Needs of agriculture are a priority for me
Arts funding
Secondary suites
Amalgamation – wording of the question does not mean we are asking province to carry out the study itself

Coun. Weisenberger:  I would suggest we fund our own study on amalgamation with Sidney and Central Saanich

Staff Strategic priorities suggestions:

Strengthen district’s emergency planning by addressing Royal Roads report
            Director of Emergency Services Gary Wilton is working on that
Revisit the wildfire interface
Develop a policy regarding section 57 notices – reduce our scope of interest.  We don’t need to be looking at every little building, or ones that have been there for a long time
Work on energy efficient development permit area
Review implementation of communication strategy and suggest priorities
Review advisory commission framework
Complete a policy manual review –separate council and administrative policy      manuals (?)
Complete a municipal hall review
Engage in and complete a library service review with regional library
Continue advocacy with prov. Gov’t. re NavCan and ferries
Continue with infrastructure funding gap review

Motion to include letter from Springfield Harrison and other residents, regarding concerns about Bylaw 1352 and CTQ report, and accompanying documents, in agenda.  Carried.  Mr. Buchan pointed out that he has a binder of all the supporting documents, which he will put in the reading room.

Existing plan Strategies – Highlights only

Climate change, sea level rise, storm surge etc. -- Staff indicated that 240 to 250 properties are anticipated to be impacted by this;  there are properties in the district which are development candidates that are impacted by sea level rise, so this is more urgent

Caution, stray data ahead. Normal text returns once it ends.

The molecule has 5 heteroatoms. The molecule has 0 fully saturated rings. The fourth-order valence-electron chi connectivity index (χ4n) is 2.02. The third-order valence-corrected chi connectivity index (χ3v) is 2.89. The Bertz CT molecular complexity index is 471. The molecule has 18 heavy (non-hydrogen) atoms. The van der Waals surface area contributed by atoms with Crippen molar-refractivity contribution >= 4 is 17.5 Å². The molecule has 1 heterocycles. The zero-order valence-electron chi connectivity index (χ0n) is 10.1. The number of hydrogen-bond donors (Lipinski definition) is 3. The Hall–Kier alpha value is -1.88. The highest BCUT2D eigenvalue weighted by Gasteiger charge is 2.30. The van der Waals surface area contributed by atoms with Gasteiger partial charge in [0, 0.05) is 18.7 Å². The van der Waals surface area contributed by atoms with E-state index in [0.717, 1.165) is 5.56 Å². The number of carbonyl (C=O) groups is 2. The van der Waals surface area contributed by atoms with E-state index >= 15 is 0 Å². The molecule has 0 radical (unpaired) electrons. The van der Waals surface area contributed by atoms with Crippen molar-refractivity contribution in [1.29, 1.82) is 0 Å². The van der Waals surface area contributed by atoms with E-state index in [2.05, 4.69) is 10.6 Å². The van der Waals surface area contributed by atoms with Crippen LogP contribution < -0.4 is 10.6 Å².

Mayor:  Not just Waterfront owners affected, these affect whole municipality.   We may have these effects much sooner than previously anticipated.  Municipality will have liability, and then we will be told we should have known, and this liability will be borne by the whole municipality. 
Mr. Buchan:  every report is indicating that sea level rise is happening a whole lot quicker than originally anticipated;  we might need to develop policies to mitigate climate change
Coun. Orr:  if we don’t consider wave effects, we still have storm surge issues re:  liability.  People want to be part of that dialogue.
Mr. Broderick:  we’ve been meeting weekly to discuss this.  We need to understand the baseline map, do we agree with the assumptions that went into it? Can we communicate that?  The map brings us from conceptual thinking to reality.  I’m looking at it from a systems approach, the overall impact to the shoreline.  Some thinking that these are natural systems and we should let them play out.  CRD tells staff to have a “climate change lens”.

Council agreed that preparing an emergency planning training policy for staff and Council is a high priority, as well as educating public.

NS has just renewed a contract with the RCMP for 20 years.

Commercial and residential tax rates:
Staff:  We have reduced the ratio significantly from about 12% in 2005 to 4.8% in 2012(?)  Still highest in province, as a ratio, but within average range for other municipalities